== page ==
Next, by definition of f i , 1 i n , there exists H ¯ 4 such that, for each 1 i n ,
f i ( x ) ( f i + ϵ ) x , x H ¯ 4 .
It follows that there exists H 4 > max { 2 H ¯ 3 , H ¯ 4 } such that, for each 1 i n ,
f i ( x ) f i ( H 4 ) , 0 < x H 4 .
Choose u 1 P with u 1 = H 4 . Then, using the bootstrapping argument, we have
λ 1 0 1 G ( t , s 1 ) q 1 ( s 1 ) f 1 ( λ 2 ) s 1 λ 1 0 1 G ( t , s 1 ) q 1 ( s 1 ) f 1 ( λ 2 ) s 1 λ 1 0 1 G ( σ ( s 1 ) , s 1 ) q 1 ( s 1 ) f 1 ( H 4 ) s 1 λ 1 0 1 G ( σ ( s 1 ) , s 1 ) q 1 ( s 1 ) s 1 ( f 1 + ϵ ) H 4 .
So we have
T u 1 ( t ) λ 1 ( 0 1 G ( σ ( s 1 ) , s 1 ) q 1 ( s 1 ) s 1 ( f 1 + ϵ ) H 4 + A ( q 1 ( ) ) f 1 ( u 2 ) ( b + a ) + B ( q 1 ( ) ) f 1 ( u 2 ) ( d + c ) ) λ 1 ( 0 1 G ( σ ( s 1 ) , s 1 ) q 1 ( s 1 ) s 1 ( f 1 + ϵ ) H 4 + A ( q 1 ( ) ) f 1 ( u 2 ) ( b + a ) + B ( q 1 ( ) ) f 1 ( u 2 ) ( d + c ) ) λ 1 ( 0 1 G ( σ ( s 1 ) , s 1 ) q 1 ( s 1 ) s 1 + A ( q 1 ( ) ) ( b + a ) + B ( q 1 ( ) ) ( d + c ) ) × ( f 1 + ϵ ) H 4 H 4 = u 1 .
Hence, T u 1 u 1 . So, if we set
Ω 4 = { u B | u < H 4 } ,
then
T u 1 u 1 for  u 1 P Ω 4 .
(3.8)

Applying Theorem 2.1 to (3.7) and (3.8), we see that T has a fixed point u 1 P ( Ω ¯ 4 Ω 3 ) , which in turn with u n + 1 = u 1 , we obtain an n-tuple ( u 1 , u 2 , , u n ) satisfying (1.1)-(1.2) for the chosen values of λ i , 1 i n . The proof is completed. □

4 An example

Example 4.1 In BVP (1.1)-(1.2), suppose that T = [ 0 , 1 ] , n = m = 3 , q 1 ( t ) = q 2 ( t ) = q 3 ( t ) = 1 , a = c = 2 , b = d = 1 , ξ 1 = 1 2 , μ = 1 4 , α 1 = 1 2 and β 1 = 3 i.e.,
{ u i ( t ) + λ i f i ( u i + 1 ( t ) ) = 0 , t [ 0 , 1 ] , 1 i 3 , u 4 ( t ) = u 1 ( t ) , t [ 0 , 1 ] T ,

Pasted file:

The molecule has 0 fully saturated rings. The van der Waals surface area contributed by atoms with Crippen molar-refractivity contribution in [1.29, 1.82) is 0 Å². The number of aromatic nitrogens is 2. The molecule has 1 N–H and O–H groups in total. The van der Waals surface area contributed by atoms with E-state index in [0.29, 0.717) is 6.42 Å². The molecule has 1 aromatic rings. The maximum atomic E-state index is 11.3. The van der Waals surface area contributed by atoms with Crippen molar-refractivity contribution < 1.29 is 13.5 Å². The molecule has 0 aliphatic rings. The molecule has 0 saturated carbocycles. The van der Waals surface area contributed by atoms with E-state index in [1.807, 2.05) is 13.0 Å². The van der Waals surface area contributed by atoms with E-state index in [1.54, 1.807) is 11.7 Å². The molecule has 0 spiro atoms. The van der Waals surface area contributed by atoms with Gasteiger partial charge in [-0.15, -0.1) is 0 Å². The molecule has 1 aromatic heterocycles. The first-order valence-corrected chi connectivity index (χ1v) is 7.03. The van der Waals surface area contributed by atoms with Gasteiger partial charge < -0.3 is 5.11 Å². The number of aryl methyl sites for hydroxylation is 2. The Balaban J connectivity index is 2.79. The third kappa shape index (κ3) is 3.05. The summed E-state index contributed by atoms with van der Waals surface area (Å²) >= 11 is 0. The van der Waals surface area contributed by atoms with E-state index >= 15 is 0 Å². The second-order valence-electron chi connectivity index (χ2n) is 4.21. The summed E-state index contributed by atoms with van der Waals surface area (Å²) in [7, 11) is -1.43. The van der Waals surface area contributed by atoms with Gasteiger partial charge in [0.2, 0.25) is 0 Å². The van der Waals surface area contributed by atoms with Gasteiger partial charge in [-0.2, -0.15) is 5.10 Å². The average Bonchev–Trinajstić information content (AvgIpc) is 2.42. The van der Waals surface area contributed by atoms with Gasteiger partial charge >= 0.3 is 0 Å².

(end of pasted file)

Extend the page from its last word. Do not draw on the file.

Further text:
(4.1)
satisfying the following boundary conditions:
{ 2 u i ( 0 ) u i ( 0 ) = 1 2 u i ( 1 2 ) , 2 u i ( 1 ) + u i ( 1 ) = 3 u i ( 1 2 ) , 1 i 3 ,
(4.2)
where
f 1 ( u 2 ) = u 2 ( 1 , 000 999 e u 2 ) ( 520 512 e 2 u 2 ) , f 2 ( u 3 ) = u 3 ( 700 698 e 2 u 3 ) ( 1 , 500 1 , 498 e 3 u 2 ) , f 3 ( u 1 ) = u 1 ( 800 796 e u 1 ) ( 400 396 e 5 u 1 ) .
It is easy to see that (C1)-(C7) are satisfied. By simple calculation, we get ρ = 8 , θ ( t ) = 1 + 2 t , φ ( t ) = 3 2 t , Δ = 8 , γ = 1 2 , A ( 1 ) = 9 , B ( 1 ) = 3 2 and
G ( t , s ) = 1 8 { ( 1 + 2 s ) ( 3 2 t ) , s t , ( 1 + 2 t ) ( 3 2 s ) , t s .
We obtain
f 10 = 8 , f 20 = 4 , f 30 = 16 , f 1 = 520 , 000 , f 2 = 1 , 050 , 000 , f 3 = 320 , 000 , M 1 = max { 0.0000039279869 , 0.00000194528875 , 0.000006382978723 }
and
M 2 = min { 0.00355450236 , 0.007109004739 , 0.001777251184 } .

Applying Theorem 3.1, we get the optimal eigenvalue interval 0.000006382978723 < λ i < 0.001777251184 , i = 1 , 2 , 3 , for which the boundary value problem (4.1)-(4.2) has a positive solution.

Declarations

Acknowledgements

The authors would like to thank the referees for their valuable suggestions and comments.

Authors’ Affiliations

(1)
Department of Mathematics, Ege University
(2)
Department of Mathematics, Gazi University

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© Karaca and Tokmak; licensee Springer. 2014